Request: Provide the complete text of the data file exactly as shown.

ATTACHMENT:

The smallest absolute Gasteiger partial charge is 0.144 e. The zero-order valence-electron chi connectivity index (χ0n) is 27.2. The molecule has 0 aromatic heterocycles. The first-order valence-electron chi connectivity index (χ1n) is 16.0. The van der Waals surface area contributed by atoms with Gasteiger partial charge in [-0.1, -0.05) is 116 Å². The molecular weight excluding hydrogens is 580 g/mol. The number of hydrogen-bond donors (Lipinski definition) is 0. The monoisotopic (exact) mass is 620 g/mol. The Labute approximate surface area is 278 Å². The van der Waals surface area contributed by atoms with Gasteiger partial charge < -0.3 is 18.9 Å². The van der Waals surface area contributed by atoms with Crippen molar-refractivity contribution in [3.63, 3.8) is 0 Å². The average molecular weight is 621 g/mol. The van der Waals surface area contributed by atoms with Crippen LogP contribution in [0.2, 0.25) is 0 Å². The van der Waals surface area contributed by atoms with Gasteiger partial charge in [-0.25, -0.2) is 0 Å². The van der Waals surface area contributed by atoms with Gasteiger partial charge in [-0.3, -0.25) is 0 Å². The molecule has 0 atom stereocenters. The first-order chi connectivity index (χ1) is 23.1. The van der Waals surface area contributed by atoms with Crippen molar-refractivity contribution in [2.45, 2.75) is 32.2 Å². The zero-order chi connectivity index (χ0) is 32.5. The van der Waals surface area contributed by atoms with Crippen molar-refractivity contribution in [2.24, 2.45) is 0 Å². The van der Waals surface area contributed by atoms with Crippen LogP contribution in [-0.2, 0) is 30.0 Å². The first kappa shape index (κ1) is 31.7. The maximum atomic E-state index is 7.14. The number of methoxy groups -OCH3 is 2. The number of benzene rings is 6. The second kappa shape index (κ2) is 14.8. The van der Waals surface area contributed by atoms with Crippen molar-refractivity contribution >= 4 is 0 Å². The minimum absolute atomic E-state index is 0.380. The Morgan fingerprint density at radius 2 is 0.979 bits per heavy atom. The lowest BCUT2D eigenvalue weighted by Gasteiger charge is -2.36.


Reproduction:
The smallest absolute Gasteiger partial charge is 0.144 e. The zero-order valence-electron chi connectivity index (χ0n) is 27.2. The molecule has 0 aromatic heterocycles. The first-order valence-electron chi connectivity index (χ1n) is 16.0. The van der Waals surface area contributed by atoms with Gasteiger partial charge in [-0.1, -0.05) is 116 Å². The molecular weight excluding hydrogens is 580 g/mol. The number of hydrogen-bond donors (Lipinski definition) is 0. The monoisotopic (exact) mass is 620 g/mol. The Labute approximate surface area is 278 Å². The van der Waals surface area contributed by atoms with Gasteiger partial charge < -0.3 is 18.9 Å². The van der Waals surface area contributed by atoms with Crippen molar-refractivity contribution in [3.63, 3.8) is 0 Å². The average molecular weight is 621 g/mol. The van der Waals surface area contributed by atoms with Crippen LogP contribution in [0.2, 0.25) is 0 Å². The van der Waals surface area contributed by atoms with Gasteiger partial charge in [-0.25, -0.2) is 0 Å². The van der Waals surface area contributed by atoms with Gasteiger partial charge in [-0.3, -0.25) is 0 Å². The molecule has 0 atom stereocenters. The first-order chi connectivity index (χ1) is 23.1. The van der Waals surface area contributed by atoms with Crippen molar-refractivity contribution in [2.45, 2.75) is 32.2 Å². The zero-order chi connectivity index (χ0) is 32.5. The van der Waals surface area contributed by atoms with Crippen molar-refractivity contribution in [2.24, 2.45) is 0 Å². The van der Waals surface area contributed by atoms with Crippen LogP contribution in [-0.2, 0) is 30.0 Å². The first kappa shape index (κ1) is 31.7. The maximum atomic E-state index is 7.14. The number of methoxy groups -OCH3 is 2. The number of benzene rings is 6. The second kappa shape index (κ2) is 14.8. The van der Waals surface area contributed by atoms with Crippen molar-refractivity contribution >= 4 is 0 Å². The minimum absolute atomic E-state index is 0.380. The Morgan fingerprint density at radius 2 is 0.979 bits per heavy atom. The lowest BCUT2D eigenvalue weighted by Gasteiger charge is -2.36.